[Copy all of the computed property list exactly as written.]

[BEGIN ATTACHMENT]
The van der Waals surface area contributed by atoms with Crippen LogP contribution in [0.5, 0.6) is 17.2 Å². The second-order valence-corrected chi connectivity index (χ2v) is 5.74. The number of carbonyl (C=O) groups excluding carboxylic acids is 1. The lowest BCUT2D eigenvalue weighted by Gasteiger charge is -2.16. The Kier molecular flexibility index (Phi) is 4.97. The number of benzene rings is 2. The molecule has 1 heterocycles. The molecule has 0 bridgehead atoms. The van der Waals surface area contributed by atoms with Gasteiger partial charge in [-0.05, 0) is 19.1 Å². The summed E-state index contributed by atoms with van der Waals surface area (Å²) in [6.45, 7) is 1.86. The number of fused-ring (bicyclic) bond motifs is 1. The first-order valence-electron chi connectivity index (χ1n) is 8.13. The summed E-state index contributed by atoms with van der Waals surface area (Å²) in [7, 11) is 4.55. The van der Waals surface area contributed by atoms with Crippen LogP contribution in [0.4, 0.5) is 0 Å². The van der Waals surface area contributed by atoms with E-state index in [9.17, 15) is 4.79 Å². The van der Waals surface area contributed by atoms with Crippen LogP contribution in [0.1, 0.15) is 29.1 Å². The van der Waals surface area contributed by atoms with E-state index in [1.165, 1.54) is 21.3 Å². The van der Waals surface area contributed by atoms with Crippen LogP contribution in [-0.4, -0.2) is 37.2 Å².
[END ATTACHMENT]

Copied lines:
The van der Waals surface area contributed by atoms with Crippen LogP contribution in [0.5, 0.6) is 17.2 Å². The second-order valence-corrected chi connectivity index (χ2v) is 5.74. The number of carbonyl (C=O) groups excluding carboxylic acids is 1. The lowest BCUT2D eigenvalue weighted by Gasteiger charge is -2.16. The Kier molecular flexibility index (Phi) is 4.97. The number of benzene rings is 2. The molecule has 1 heterocycles. The molecule has 0 bridgehead atoms. The van der Waals surface area contributed by atoms with Gasteiger partial charge in [-0.05, 0) is 19.1 Å². The summed E-state index contributed by atoms with van der Waals surface area (Å²) in [6.45, 7) is 1.86. The number of fused-ring (bicyclic) bond motifs is 1. The first-order valence-electron chi connectivity index (χ1n) is 8.13. The summed E-state index contributed by atoms with van der Waals surface area (Å²) in [7, 11) is 4.55. The van der Waals surface area contributed by atoms with Crippen LogP contribution in [0.4, 0.5) is 0 Å². The van der Waals surface area contributed by atoms with E-state index in [9.17, 15) is 4.79 Å². The van der Waals surface area contributed by atoms with Crippen LogP contribution in [0.1, 0.15) is 29.1 Å². The van der Waals surface area contributed by atoms with E-state index in [1.165, 1.54) is 21.3 Å². The van der Waals surface area contributed by atoms with Crippen LogP contribution in [-0.4, -0.2) is 37.2 Å².